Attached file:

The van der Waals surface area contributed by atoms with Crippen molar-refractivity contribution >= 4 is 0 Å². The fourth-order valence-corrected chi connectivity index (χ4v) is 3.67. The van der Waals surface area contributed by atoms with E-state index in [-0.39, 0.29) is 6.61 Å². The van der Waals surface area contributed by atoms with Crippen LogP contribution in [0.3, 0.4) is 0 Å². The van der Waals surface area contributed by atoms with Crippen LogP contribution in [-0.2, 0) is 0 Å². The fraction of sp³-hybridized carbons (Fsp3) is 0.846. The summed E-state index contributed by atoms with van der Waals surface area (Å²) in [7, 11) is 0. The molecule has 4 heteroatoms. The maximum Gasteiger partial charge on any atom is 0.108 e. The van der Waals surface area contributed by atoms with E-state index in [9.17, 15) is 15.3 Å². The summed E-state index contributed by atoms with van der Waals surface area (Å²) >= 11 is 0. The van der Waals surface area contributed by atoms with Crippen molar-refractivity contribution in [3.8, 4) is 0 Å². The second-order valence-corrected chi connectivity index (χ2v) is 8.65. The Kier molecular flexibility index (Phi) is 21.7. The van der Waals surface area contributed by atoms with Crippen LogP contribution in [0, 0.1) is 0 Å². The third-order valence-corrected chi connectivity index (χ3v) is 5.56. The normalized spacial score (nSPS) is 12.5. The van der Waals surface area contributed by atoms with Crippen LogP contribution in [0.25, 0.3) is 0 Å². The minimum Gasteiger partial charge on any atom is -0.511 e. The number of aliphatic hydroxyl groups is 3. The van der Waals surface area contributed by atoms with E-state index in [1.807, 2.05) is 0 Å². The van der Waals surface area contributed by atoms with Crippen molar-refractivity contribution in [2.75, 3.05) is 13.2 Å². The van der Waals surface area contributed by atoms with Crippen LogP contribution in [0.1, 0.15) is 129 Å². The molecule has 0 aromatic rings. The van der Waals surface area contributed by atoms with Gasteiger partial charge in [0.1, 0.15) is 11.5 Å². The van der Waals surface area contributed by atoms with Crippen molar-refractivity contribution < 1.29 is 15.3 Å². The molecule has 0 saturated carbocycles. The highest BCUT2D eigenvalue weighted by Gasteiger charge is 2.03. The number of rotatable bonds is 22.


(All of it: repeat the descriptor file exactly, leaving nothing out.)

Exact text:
The van der Waals surface area contributed by atoms with Crippen molar-refractivity contribution >= 4 is 0 Å². The fourth-order valence-corrected chi connectivity index (χ4v) is 3.67. The van der Waals surface area contributed by atoms with E-state index in [-0.39, 0.29) is 6.61 Å². The van der Waals surface area contributed by atoms with Crippen LogP contribution in [0.3, 0.4) is 0 Å². The van der Waals surface area contributed by atoms with Crippen LogP contribution in [-0.2, 0) is 0 Å². The fraction of sp³-hybridized carbons (Fsp3) is 0.846. The summed E-state index contributed by atoms with van der Waals surface area (Å²) in [7, 11) is 0. The molecule has 4 heteroatoms. The maximum Gasteiger partial charge on any atom is 0.108 e. The van der Waals surface area contributed by atoms with E-state index in [9.17, 15) is 15.3 Å². The summed E-state index contributed by atoms with van der Waals surface area (Å²) >= 11 is 0. The van der Waals surface area contributed by atoms with Crippen molar-refractivity contribution in [3.8, 4) is 0 Å². The second-order valence-corrected chi connectivity index (χ2v) is 8.65. The Kier molecular flexibility index (Phi) is 21.7. The van der Waals surface area contributed by atoms with Crippen LogP contribution in [0, 0.1) is 0 Å². The third-order valence-corrected chi connectivity index (χ3v) is 5.56. The normalized spacial score (nSPS) is 12.5. The van der Waals surface area contributed by atoms with Crippen LogP contribution in [0.25, 0.3) is 0 Å². The minimum Gasteiger partial charge on any atom is -0.511 e. The number of aliphatic hydroxyl groups is 3. The van der Waals surface area contributed by atoms with E-state index in [1.807, 2.05) is 0 Å². The van der Waals surface area contributed by atoms with Crippen molar-refractivity contribution in [2.75, 3.05) is 13.2 Å². The van der Waals surface area contributed by atoms with Crippen LogP contribution in [0.1, 0.15) is 129 Å². The molecule has 0 aromatic rings. The van der Waals surface area contributed by atoms with Gasteiger partial charge in [0.1, 0.15) is 11.5 Å². The van der Waals surface area contributed by atoms with Crippen molar-refractivity contribution < 1.29 is 15.3 Å². The molecule has 0 saturated carbocycles. The highest BCUT2D eigenvalue weighted by Gasteiger charge is 2.03. The number of rotatable bonds is 22.